Democrat rips Sackler family, Purdue doctors during House questioning

Rep. Raja KrishnamoorthiSubramanian (Raja) Raja KrishnamoorthiOvernight Health Care — Presented by Indivior — Walensky gives green light for boosters Lawmakers say Biden must do more on global vaccines Hillicon Valley — Presented by Xerox — Democrats press FTC to resolve data privacy 'crisis' MORE (D-Ill.) sharply criticized members of the Sackler family, owners of Purdue Pharma, during a virtual hearing of the House Oversight Committee on Thursday that examined the company's involvement in the opioid addiction crisis.

Pointing to expensive properties purchased by a trust connected to David Sackler amid the worst of the opioid crisis in America, Krishnamoorthi accused the Sacklers of being "addicted to money."

"Mr. Sackler, I know that people got addicted to prescription drugs such as OxyContin. I would submit, sir, that you and your family are addicted to money," the congressman said.


Neither David Sackler nor others at the hearing directly responded to Krishnamoorthi's assertion. Turning to Craig Landau, president of Purdue Pharma, Krishnamoorthi asked whether he felt responsible for some role in deaths from opioid addiction in the U.S., while pointing to part of a slideshow apparently produced by Purdue executives for officials at the FDA admitting that "we all feel responsible" for deaths due to misuse of opioids.

"So you don't feel responsible, is that what you're saying?" the congressman asked.

Landau shot back, claiming the slide in question had never been presented to FDA officials, and stated that he "absolutely [was] not" saying that he did not feel personal responsibility for the issue.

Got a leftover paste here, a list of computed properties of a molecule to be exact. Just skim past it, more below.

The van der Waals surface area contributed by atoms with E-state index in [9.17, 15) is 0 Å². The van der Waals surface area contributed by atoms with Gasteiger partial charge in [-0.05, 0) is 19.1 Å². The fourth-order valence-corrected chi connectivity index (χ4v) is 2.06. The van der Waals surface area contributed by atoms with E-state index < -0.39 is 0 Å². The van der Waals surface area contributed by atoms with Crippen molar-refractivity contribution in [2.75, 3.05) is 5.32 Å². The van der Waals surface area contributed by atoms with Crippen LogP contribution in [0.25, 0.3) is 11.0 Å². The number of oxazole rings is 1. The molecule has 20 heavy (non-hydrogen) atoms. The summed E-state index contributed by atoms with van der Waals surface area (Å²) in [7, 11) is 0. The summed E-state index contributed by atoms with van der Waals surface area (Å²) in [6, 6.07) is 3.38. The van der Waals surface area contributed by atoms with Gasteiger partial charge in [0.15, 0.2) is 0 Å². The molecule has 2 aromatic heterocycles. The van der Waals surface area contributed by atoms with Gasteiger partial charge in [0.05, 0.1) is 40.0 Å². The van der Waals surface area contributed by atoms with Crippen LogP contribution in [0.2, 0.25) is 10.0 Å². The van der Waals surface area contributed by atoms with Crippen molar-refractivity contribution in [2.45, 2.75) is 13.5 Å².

"Absolutely not, is what I'm saying," Landau responded.

Purdue manufactures OxyContin. Its board chairman Steve Miller pleaded guilty on behalf of the company last month to three federal charges related to its activities in response to the crisis, including misleading the Drug Enforcement Administration and offering doctors kickbacks for prescribing more opioids.

Krishnamoorthi told Landau that he should indeed feel responsibility for his company's actions given those guilty pleas.


"Dr. Landau, the CDC looked at OxyContin and said the following: 'We know of no other medication that's routinely used for a non-fatal condition that kills patients so frequently.' Dr. Landau, I would respectfully submit that as your seek a $3 million bonus from the bankruptcy court at this point in time, that you remember what the CDC found, and you remember that you are indeed partly responsible for the deaths that you and your product help create," he said.

Landau responded that it would be "inhuman" to not feel remorse for deaths caused by addiction and misuse of OxyContin, but added that he believed the drug had helped many Americans suffering from chronic pain.

A spokesperson for Purdue said last month that "taking responsibility for past misconduct ... is an essential step to preserve billions of dollars of value for creditors and advance our goal of providing financial resources and lifesaving medicines to address the opioid crisis."

The surge in opioid use in the U.S. has led to overdoses becoming a top cause of death for Americans under 50, with tens of thousands of Americans still dying from opioid overdoses every year.

The crisis continues to rage across the U.S., even as the U.S. attention remains on the coronavirus pandemic.

Ohio's Department of Health said in a report this week that overdose deaths in the state this year were on pace to break the all-time annual record, previously set in 2017, while state officials in Massachusetts have seen deaths from opioid overdoses rising as well.

Updated to correct the intention behind Mr. Landau's remarks to Mr. Krishnamoorthi.